Written by Cindy Palin

When we honestly face up to our own sin, it’s challenging to consider becoming a leader. We’re flawed! We’ll certainly mess up. As a teen, I wondered why anyone would want to lead. But when the love of Christ got hold of me, I understood. Sharing His love with others requires us to lead. Who wouldn’t want to lead someone to the forgiveness, hope, and future God has for His children?

Stepping into leadership from that perspective, no matter what title or role we have, reminds us how selfless our ultimate goal is. We are to be like Jesus so that others will know Him too. Based on what He has taught me in my parenting, friendships, worship, single parent ministry, and pregnancy care roles, here are ten qualities I believe are essential for a selfless leader.

1. Give sacrificially

By coming to earth, Jesus knew His love would have an everlasting reach, but at a great cost. There is much talk about boundaries in leadership, but we must not confuse healthy limits with loving sacrifice. Our responsibility is to put others before our ambitions and desires, just as Christ did for us (1 John 3:16).

2. Leave your comfort zone

Immanuel left His heavenly throne and came to earth as a human to establish an eternal relationship with us. In return, Christ asks us to leave our comfort zones to be in relationship with Himself and others. This is how we mature and grow. If we don’t obey we can become stagnant and ineffective.

3. Be humbly approachable

The King of the universe was born in a lowly manger, surrounded by the humble of the earth. As a grown man and teacher, He had no place to lay His head (Matthew 8:20). He didn’t approach the poor and marginalized from a mighty throne, but as someone who lived among them.

What about us? What company do we keep? Are there lifestyle choices we can adjust to become more approachable? Let us protect ourselves from lofty pedestals and closed office doors.

4. Fly under the radar

Scripture teaches even our right hand shouldn’t know what our left hand is doing (Matthew 6:3). To this day, the most powerful leaders in my life are the women in my church family who have led quiet, holy lives (1 Thessalonians 4:11). Not all those in the limelight are selfish, but what we do behind the scenes matters most (1 Samuel 16:7).

5. Answer to authority

In Luke 5:12-14, I’ve wondered why on earth Jesus asked the man healed from leprosy not to tell anyone about the miracle. Christ was answerable to the Father, and it was not yet time for the Messiah to be revealed. As leaders in Christ’s Kingdom, we are answerable first to His authority, and second, to the human authorities He has placed over us.

6. Love unconditionally

A friend of mine once asked my advice about something she already knew I disagreed with. Despite my warnings, she went ahead and put herself in danger. I entertained the thought of proverbially washing my hands of the friendship—for a millisecond. The Holy Spirit reminded me of Christ’s selfless love toward me. I listened to the Spirit’s prompting and nurtured our friendship amid the chaos. Would I have emulated Christ’s love if I had abandoned her in the valley?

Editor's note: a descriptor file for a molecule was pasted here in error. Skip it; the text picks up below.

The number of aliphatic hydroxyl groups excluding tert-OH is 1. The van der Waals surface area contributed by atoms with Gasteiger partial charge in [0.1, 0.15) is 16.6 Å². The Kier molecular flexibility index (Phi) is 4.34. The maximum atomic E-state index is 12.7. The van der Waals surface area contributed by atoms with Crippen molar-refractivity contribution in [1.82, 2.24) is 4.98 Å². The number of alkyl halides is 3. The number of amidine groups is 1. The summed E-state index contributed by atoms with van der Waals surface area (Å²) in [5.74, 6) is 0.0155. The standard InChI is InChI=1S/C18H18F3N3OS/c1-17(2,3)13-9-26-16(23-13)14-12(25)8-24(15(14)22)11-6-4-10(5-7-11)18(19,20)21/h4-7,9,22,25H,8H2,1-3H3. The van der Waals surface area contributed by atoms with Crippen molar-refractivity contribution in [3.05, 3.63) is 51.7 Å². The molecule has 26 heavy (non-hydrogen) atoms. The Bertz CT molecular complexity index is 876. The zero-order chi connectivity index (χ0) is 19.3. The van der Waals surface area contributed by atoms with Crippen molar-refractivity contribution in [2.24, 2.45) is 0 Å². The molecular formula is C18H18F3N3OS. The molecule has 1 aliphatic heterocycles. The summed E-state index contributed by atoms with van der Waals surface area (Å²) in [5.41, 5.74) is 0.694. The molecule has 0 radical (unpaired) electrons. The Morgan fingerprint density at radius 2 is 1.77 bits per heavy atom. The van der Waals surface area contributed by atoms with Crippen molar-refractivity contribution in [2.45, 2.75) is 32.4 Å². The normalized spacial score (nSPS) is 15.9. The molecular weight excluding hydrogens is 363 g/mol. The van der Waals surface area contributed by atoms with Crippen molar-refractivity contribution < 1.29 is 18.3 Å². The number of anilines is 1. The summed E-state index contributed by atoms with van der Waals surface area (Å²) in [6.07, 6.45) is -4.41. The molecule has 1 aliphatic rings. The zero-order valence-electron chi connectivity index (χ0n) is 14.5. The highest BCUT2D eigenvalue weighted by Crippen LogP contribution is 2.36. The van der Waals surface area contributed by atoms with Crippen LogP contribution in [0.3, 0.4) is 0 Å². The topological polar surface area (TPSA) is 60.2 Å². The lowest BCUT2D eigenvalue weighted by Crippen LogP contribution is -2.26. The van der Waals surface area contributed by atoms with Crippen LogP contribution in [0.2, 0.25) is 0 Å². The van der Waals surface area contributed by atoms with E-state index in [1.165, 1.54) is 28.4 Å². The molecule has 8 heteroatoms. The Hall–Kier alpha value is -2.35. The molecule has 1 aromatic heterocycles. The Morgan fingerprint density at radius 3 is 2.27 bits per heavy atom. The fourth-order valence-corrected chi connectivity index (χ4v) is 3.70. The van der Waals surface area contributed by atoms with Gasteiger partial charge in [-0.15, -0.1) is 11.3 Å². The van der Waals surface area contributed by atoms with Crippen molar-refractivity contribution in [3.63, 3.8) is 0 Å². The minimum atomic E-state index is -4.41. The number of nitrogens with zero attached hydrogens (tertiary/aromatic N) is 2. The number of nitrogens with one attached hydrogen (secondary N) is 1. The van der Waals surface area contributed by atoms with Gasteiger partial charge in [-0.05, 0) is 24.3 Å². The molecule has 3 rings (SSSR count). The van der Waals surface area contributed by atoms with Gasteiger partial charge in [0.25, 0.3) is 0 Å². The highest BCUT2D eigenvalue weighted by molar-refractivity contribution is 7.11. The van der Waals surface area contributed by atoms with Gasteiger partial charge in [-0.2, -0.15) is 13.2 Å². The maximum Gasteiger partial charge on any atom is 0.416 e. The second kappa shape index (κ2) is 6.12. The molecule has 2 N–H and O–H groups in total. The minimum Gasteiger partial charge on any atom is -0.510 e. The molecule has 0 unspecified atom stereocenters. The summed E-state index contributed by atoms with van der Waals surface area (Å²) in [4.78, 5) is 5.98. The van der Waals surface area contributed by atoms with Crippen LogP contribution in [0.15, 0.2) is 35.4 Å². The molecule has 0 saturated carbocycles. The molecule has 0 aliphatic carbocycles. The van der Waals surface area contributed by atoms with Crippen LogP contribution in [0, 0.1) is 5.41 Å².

7. Don’t control or clone

I’m walking alongside a young mother who is re-establishing her family. Some people in her life insist she adopt certain behaviours before she can do so. Some of the expectations are reasonable, but most of them are not. Every time my friend takes a step backward, Jesus reminds me He loves her right now, even as she’s learning, and so should I. At no time should I project my own expectations of who she should be, nor put a deadline on when she should have it all together.

When Jesus walked with His disciples, He recognized where they came from, what factors had shaped them, and the long roads ahead to their reformation. He also asks us to be like Him, but knows each of us will reflect His glory in a unique way.

8. Ask questions and never stop learning

One of the most effective tools I have learned through community advocacy work is to ask questions. Asking questions is a sign of respect and an act of submitting to one another. It builds up character and allows the other person to see they have something of value to add to the conversation. Their unique insight reminds us we always have more to learn (1 Corinthians 27-29).

9. Seek God’s will

We must seek the Lord’s will when making decisions. There is no hard and fast rule on how to hear God’s directives. Studying Scripture is helpful, and specific passages may come to mind. We need the Holy Spirit to resist our natural tendency to lean on our own understanding and then slap God’s name on whatever we decide to do (Proverbs 3:5-6).

As a rule of thumb, consult God for an extended period and then wait. Move forward cautiously and watch for doors to open or close. Consult your pastor and two other steadfast Christians to confirm or oppose the direction you seek. Don’t just go to friends who will tell you what you want to hear. If you panic, prayerfully discern whether this is a sign you are insisting on your own way.

10. Know the power of silence

Are you filling silence because it’s what is best for those you’re leading, or because it makes you feel important or heard? Be careful of speaking just to hear the sound of your voice. Silence allows the Holy Spirit to stir. There is no need for “I told you so,” because wisdom echoes best within the walls of silence.

I believe the wisest leaders in this past year and a half of uncertainty caused by Covid-19 have been those who know the power of silence. Much of what we have experienced in this time has not had an easy answer. A multitude of words won’t ease our pain. Consider Christ’s example. What accomplished our salvation—a lengthy speech or a silent sacrifice (Isaiah 53:7)?